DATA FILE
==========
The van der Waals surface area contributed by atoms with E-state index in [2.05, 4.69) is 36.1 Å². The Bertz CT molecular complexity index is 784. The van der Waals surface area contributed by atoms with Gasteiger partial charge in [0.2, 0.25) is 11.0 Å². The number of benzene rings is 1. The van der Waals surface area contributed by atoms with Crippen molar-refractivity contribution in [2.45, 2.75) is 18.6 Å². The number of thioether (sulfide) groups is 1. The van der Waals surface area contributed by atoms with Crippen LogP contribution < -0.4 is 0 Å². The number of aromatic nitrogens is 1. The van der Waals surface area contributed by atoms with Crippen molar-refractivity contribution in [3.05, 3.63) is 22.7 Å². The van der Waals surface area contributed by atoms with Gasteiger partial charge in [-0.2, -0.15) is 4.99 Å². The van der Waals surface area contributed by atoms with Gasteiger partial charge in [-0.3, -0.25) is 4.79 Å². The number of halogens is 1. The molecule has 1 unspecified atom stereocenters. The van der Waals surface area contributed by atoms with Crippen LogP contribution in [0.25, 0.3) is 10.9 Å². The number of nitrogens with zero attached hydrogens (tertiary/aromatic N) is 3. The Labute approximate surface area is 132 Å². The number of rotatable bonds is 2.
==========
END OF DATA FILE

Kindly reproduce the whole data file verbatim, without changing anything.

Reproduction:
The van der Waals surface area contributed by atoms with E-state index in [2.05, 4.69) is 36.1 Å². The Bertz CT molecular complexity index is 784. The van der Waals surface area contributed by atoms with Gasteiger partial charge in [0.2, 0.25) is 11.0 Å². The number of benzene rings is 1. The van der Waals surface area contributed by atoms with Crippen molar-refractivity contribution in [2.45, 2.75) is 18.6 Å². The number of thioether (sulfide) groups is 1. The van der Waals surface area contributed by atoms with Crippen LogP contribution < -0.4 is 0 Å². The number of aromatic nitrogens is 1. The van der Waals surface area contributed by atoms with Crippen molar-refractivity contribution in [3.05, 3.63) is 22.7 Å². The van der Waals surface area contributed by atoms with Gasteiger partial charge in [-0.2, -0.15) is 4.99 Å². The van der Waals surface area contributed by atoms with Gasteiger partial charge in [-0.3, -0.25) is 4.79 Å². The number of halogens is 1. The molecule has 1 unspecified atom stereocenters. The van der Waals surface area contributed by atoms with Crippen LogP contribution in [0.25, 0.3) is 10.9 Å². The number of nitrogens with zero attached hydrogens (tertiary/aromatic N) is 3. The Labute approximate surface area is 132 Å². The number of rotatable bonds is 2.